Roosevelt rejected the extremes of both right and left and forged a middle road ideology of partial government regulation that continues to dominate American politics today. “This middle road was not a compromise between two extremes, but rather was a distinct philosophy, centrist but left of the center, one which by the time of TR’s second administration was called Progressivism,” said Gable. Clearly illustrating the metaphor, Gable said that just as the exterior of the White House was preserved while gutting the interior, so did Roosevelt’s Progressivism preserve the principles of the American political tradition while transforming the office of the Presidency and radically expanding the powers, functions, and agenda of the national government. While Roosevelt passed off Progressivism as a centrist path, in reality Roosevelt’s actions moved American politics firmly towards the left in relation to the prevailing attitudes in American government.
Gable then delved into Roosevelt’s political beliefs. He branded Roosevelt’s philosophy as “Democratic Nationalism,” which melded the previously irreconcilable philosophies of Jefferson and Hamilton. Jefferson favored states’ rights, laissez-faire capitalism, the common man, and a weak federal government dominated by Congress.
Conversely, Hamilton supported a strong federal government that possessed a powerful military, a conservative judiciary, and a society with clear class-based stratification. Roosevelt, who was fiercely nationalistic and believed in an ascendant American nation, blended the two, creating a strong federal government that was clearly dominated by the Executive branch. At the same time, he also attempted to push through massive reforms that favored the working class at the detriment of the super-rich.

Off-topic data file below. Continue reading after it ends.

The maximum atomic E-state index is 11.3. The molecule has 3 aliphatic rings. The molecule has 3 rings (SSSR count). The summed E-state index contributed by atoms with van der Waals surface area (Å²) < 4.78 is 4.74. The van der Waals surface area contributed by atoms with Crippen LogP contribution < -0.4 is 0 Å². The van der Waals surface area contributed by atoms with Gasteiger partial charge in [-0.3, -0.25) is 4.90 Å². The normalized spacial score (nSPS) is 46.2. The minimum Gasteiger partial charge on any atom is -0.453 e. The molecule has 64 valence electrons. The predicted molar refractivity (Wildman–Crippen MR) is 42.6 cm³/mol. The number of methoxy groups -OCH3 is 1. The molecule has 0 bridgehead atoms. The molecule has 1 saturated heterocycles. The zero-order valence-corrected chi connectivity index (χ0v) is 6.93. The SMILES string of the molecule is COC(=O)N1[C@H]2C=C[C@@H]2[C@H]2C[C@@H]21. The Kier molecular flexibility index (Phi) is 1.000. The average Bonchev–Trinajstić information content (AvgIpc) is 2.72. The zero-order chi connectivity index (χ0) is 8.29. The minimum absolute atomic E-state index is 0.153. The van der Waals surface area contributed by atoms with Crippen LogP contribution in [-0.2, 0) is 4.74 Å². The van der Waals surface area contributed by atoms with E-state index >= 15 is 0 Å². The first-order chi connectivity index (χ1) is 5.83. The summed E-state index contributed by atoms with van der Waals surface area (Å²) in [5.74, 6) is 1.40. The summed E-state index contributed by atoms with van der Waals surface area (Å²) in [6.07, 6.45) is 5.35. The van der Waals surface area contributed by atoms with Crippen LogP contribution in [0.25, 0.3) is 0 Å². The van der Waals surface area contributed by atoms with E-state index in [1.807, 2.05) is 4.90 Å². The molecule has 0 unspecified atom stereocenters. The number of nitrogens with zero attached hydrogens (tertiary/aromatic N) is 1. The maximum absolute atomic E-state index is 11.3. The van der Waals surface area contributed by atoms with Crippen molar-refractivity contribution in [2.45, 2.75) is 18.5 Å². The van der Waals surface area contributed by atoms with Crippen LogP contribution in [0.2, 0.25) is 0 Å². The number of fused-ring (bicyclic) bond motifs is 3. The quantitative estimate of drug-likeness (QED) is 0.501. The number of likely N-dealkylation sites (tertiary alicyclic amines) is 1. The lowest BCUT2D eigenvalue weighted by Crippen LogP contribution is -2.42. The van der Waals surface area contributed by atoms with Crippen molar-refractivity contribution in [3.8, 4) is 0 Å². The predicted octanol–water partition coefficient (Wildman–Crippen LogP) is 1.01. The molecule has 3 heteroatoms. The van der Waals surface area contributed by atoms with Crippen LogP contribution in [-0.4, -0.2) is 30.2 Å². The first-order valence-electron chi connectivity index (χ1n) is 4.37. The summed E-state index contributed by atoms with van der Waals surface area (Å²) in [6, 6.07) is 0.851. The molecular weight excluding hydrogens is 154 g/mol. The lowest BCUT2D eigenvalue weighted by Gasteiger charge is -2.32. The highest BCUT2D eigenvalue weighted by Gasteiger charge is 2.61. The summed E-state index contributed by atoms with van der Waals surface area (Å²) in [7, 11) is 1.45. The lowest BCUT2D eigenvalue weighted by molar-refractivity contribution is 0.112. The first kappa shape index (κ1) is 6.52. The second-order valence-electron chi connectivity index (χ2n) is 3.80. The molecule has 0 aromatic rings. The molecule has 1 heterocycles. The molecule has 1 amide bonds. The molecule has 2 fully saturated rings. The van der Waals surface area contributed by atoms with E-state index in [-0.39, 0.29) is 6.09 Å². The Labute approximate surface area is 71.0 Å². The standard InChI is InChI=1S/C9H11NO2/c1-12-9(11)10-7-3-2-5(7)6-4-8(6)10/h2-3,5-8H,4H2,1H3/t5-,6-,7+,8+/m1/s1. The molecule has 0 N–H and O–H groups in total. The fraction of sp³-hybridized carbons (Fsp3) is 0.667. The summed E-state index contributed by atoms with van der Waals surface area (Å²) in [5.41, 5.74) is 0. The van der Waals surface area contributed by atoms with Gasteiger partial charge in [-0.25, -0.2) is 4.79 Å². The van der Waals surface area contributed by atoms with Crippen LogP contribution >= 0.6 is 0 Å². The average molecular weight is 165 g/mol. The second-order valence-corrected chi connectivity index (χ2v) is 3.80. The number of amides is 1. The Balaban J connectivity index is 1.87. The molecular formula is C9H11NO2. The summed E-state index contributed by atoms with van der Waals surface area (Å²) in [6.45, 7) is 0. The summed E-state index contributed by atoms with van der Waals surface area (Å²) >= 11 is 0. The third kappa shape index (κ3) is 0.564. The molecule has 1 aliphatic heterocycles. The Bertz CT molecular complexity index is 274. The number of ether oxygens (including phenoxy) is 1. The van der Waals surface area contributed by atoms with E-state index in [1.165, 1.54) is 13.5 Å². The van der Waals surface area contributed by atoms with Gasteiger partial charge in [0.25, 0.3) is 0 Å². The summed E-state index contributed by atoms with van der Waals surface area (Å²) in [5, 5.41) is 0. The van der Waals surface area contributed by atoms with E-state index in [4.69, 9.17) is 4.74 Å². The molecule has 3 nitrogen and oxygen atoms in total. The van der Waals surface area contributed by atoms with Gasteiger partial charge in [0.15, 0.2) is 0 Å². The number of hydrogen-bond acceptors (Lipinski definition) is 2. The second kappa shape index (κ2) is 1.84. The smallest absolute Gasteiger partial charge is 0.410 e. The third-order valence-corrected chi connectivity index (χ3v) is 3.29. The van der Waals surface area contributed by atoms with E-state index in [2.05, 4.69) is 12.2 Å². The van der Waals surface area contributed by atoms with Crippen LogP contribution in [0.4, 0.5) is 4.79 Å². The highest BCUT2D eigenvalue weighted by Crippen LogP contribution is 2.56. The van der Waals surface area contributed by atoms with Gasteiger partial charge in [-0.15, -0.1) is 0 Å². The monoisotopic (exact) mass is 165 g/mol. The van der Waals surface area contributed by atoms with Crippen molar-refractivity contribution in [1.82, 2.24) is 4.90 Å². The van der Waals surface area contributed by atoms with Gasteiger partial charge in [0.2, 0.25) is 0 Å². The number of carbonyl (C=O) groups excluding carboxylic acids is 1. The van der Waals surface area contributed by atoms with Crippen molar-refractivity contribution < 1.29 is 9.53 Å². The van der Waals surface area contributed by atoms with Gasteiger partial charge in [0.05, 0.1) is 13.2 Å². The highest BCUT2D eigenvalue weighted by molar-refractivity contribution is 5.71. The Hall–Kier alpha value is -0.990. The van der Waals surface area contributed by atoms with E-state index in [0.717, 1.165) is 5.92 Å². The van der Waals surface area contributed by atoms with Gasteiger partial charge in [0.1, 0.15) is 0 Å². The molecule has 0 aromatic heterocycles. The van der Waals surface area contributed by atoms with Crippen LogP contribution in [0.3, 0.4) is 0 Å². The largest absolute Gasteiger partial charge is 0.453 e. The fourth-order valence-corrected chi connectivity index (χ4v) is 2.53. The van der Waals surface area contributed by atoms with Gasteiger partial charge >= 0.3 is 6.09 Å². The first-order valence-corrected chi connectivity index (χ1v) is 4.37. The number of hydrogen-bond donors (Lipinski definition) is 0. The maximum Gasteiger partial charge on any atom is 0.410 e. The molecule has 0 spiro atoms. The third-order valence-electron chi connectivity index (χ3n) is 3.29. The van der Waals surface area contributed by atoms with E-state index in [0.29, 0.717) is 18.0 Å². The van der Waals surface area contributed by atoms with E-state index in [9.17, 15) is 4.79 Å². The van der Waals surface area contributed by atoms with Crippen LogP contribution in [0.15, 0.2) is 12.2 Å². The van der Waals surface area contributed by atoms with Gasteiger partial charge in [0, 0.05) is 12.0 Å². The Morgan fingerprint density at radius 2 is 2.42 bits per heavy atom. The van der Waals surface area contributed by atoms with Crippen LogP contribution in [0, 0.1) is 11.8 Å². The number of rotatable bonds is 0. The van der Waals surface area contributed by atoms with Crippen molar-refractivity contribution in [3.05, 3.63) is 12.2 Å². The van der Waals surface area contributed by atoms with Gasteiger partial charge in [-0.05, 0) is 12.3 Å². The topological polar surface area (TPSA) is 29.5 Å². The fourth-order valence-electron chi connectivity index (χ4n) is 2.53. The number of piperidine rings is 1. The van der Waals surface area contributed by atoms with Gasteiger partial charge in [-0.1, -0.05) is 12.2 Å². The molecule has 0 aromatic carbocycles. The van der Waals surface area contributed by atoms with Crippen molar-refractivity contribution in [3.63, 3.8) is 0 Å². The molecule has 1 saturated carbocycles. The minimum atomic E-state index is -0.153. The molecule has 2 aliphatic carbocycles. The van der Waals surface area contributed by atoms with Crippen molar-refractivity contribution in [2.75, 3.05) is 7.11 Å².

“While I am a Jeffersonian in my gentleman faith in democracy and popular government, I am Hamiltonian in my governmental views, especially with reference to the need of the exercise of broad powers by the national government,” said Roosevelt about himself.
Gable then spoke at length about the effects of Jefferson and Hamilton’s ideas on Roosevelt’s political thoughts. Gable also extolled Roosevelt’s importance as a focal point for the transformation of American political philosophy, whose principles of equality of opportunity, natural conservation, and government regulation are still cherished today. He also mentioned Roosevelt’s knowledge of American history and his use of its lessons during the course of his political career.
Throughout the course of the lecture, Gable used anecdotes that illustrated Roosevelt’s various beliefs and his agenda, such as his use of the now-commonplace West African proverb used to describe his foreign policy (“Speak softly and carry a big stick”) and his use of the “Square Deal” slogan to advance his domestic agenda of social justice. However, Gable spent little time on Roosevelt’s imperfections, such as the President’s tendency to sermonize and his belief in an absolute morality that caused him to become increasingly inflexible in the later years of his life.